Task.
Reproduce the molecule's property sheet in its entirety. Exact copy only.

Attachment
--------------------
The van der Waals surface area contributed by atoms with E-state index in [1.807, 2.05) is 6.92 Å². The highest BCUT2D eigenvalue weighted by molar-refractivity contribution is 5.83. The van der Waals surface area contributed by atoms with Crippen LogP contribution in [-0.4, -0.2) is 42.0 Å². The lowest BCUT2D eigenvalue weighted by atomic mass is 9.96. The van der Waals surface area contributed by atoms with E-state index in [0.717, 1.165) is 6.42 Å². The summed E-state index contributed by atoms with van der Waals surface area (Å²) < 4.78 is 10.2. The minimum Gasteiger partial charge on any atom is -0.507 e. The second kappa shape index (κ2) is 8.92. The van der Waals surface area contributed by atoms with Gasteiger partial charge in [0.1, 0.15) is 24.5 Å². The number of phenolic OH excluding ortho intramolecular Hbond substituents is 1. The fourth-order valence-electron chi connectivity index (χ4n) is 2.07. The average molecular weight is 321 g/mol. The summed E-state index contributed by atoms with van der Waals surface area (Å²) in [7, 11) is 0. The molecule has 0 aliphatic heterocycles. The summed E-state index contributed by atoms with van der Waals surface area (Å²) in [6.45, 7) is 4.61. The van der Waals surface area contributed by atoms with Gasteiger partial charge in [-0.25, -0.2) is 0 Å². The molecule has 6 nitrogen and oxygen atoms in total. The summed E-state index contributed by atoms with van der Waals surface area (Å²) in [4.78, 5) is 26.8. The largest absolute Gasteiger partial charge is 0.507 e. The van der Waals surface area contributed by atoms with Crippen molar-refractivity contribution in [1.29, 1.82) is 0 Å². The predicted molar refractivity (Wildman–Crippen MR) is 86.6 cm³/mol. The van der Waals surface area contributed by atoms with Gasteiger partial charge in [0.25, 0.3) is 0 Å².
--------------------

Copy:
The van der Waals surface area contributed by atoms with E-state index in [1.807, 2.05) is 6.92 Å². The highest BCUT2D eigenvalue weighted by molar-refractivity contribution is 5.83. The van der Waals surface area contributed by atoms with Crippen LogP contribution in [-0.4, -0.2) is 42.0 Å². The lowest BCUT2D eigenvalue weighted by atomic mass is 9.96. The van der Waals surface area contributed by atoms with E-state index in [0.717, 1.165) is 6.42 Å². The summed E-state index contributed by atoms with van der Waals surface area (Å²) < 4.78 is 10.2. The minimum Gasteiger partial charge on any atom is -0.507 e. The second kappa shape index (κ2) is 8.92. The van der Waals surface area contributed by atoms with Gasteiger partial charge in [0.1, 0.15) is 24.5 Å². The number of phenolic OH excluding ortho intramolecular Hbond substituents is 1. The fourth-order valence-electron chi connectivity index (χ4n) is 2.07. The average molecular weight is 321 g/mol. The summed E-state index contributed by atoms with van der Waals surface area (Å²) in [7, 11) is 0. The molecule has 0 aliphatic heterocycles. The summed E-state index contributed by atoms with van der Waals surface area (Å²) in [6.45, 7) is 4.61. The van der Waals surface area contributed by atoms with Gasteiger partial charge in [-0.25, -0.2) is 0 Å². The molecule has 6 nitrogen and oxygen atoms in total. The summed E-state index contributed by atoms with van der Waals surface area (Å²) in [4.78, 5) is 26.8. The largest absolute Gasteiger partial charge is 0.507 e. The van der Waals surface area contributed by atoms with Crippen molar-refractivity contribution in [1.29, 1.82) is 0 Å². The predicted molar refractivity (Wildman–Crippen MR) is 86.6 cm³/mol. The van der Waals surface area contributed by atoms with Gasteiger partial charge in [0.25, 0.3) is 0 Å².